MK: Both Built To Spill and Brand New launched their new albums on vinyl on Record Store Day before their albums were released digitally. Both created huge buzzes for their new albums and had very successful launches. We expect other artists will want to do this on Vinyl Tuesday as well.
GM: And albums formerly only available digitally, or on CD, will now be released on vinyl. That’s a huge score for the consumer/music fan.
MK: Some of these will be made for just the RSD community of stores and some of these will be available wide outside of our community with retailers who carry vinyl. These are mainly catalog reissues, but we will attempt to work with the labels to make them special for music fans.
GM: The record companies will be loving this, for sure — after everything the industry has been through with the file sharing of the MP3 format. But you have to wonder how this will effect the resale of this vinyl on reseller sites like eBay?
MK: I don’t pay that much attention to eBay. They are no different than all aftermarket online entities. And I really have no opinion on how it will effect them.
GM: Will every week have “special edition” vinyl? If so, will this flood the market, so to speak? Will it be a too-much-too-soon scenario for consumers?
MK: We are going to attempt to have special releases each Tuesday but don’t expect it to be overwhelming to either fans or stores.
GM: The bigger picture is that the consumer will have more alternatives than just the usual MP3 and CD format.
MK: Yes, and we’re hoping that stores will have weekly events to remind music fans to support their local record store and retailer who carry physical music every week.
GM: Will the creation of Vinyl Tuesday give the record companies an opportunity to make more mainstream (Top 40) vinyl releases available? It seems that indie record stores are the only real brick-and-mortar retailers to carry mainstream (Top 40) releases on vinyl right now — if they do at all. You don’t see Target or Wal-Mart selling vinyl. Yet. Do you think that will change?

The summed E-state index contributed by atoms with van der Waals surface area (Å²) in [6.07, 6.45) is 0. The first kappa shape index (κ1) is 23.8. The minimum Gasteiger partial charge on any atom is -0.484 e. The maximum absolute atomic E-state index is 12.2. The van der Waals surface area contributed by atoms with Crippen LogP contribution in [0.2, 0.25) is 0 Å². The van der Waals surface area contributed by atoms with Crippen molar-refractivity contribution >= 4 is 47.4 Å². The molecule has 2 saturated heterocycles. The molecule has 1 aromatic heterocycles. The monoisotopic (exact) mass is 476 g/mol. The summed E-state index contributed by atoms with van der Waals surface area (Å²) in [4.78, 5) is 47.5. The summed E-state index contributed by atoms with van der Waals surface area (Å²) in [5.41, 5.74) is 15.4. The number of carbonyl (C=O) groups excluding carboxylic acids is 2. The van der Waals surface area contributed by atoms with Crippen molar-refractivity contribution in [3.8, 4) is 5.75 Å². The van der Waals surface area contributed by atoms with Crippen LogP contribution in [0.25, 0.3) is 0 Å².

MK: If a major artist like Taylor Swift would release her new album on vinyl before it goes digitally it could engage retailers like Target or Wal-Mart, but it would take something like that to have a big impact. It could happen but I don’t know if it will.
GM: You do, however, see more culturally in-tune, mainstream brick-and-mortar retailers like Barnes & Noble and Urban Outfitters selling vinyl now. In fact, recently walking into a local Barnes & Noble store, right up front, the bookstore was promotionally pushing — not books — but vinyl records! It’s a pleasant surprise, to say the least. Any thoughts on this?
MK: I think this is a good thing and I’m looking forward to working with retailers like Barnes & Noble on Vinyl Tuesday.
GM: Are you worried this “vinyl resurgence,” as the mainstream media is now calling it, will become a bubble that might soon burst?
MK: I never want to come off like I know everything but new stores are opening on a regular basis, existing stores are adding expanded vinyl rooms, vinyl manufacturers are expanding, as are turntable manufacturers. I take all of these as signs that vinyl is here to stay.
GM: Last words about Vinyl Tuesday?
MK: We are having very creative conversations with our partners, so I think there will be some nice surprises for music fans in the months to come.
Go to, www.recordstoreday.com for more info.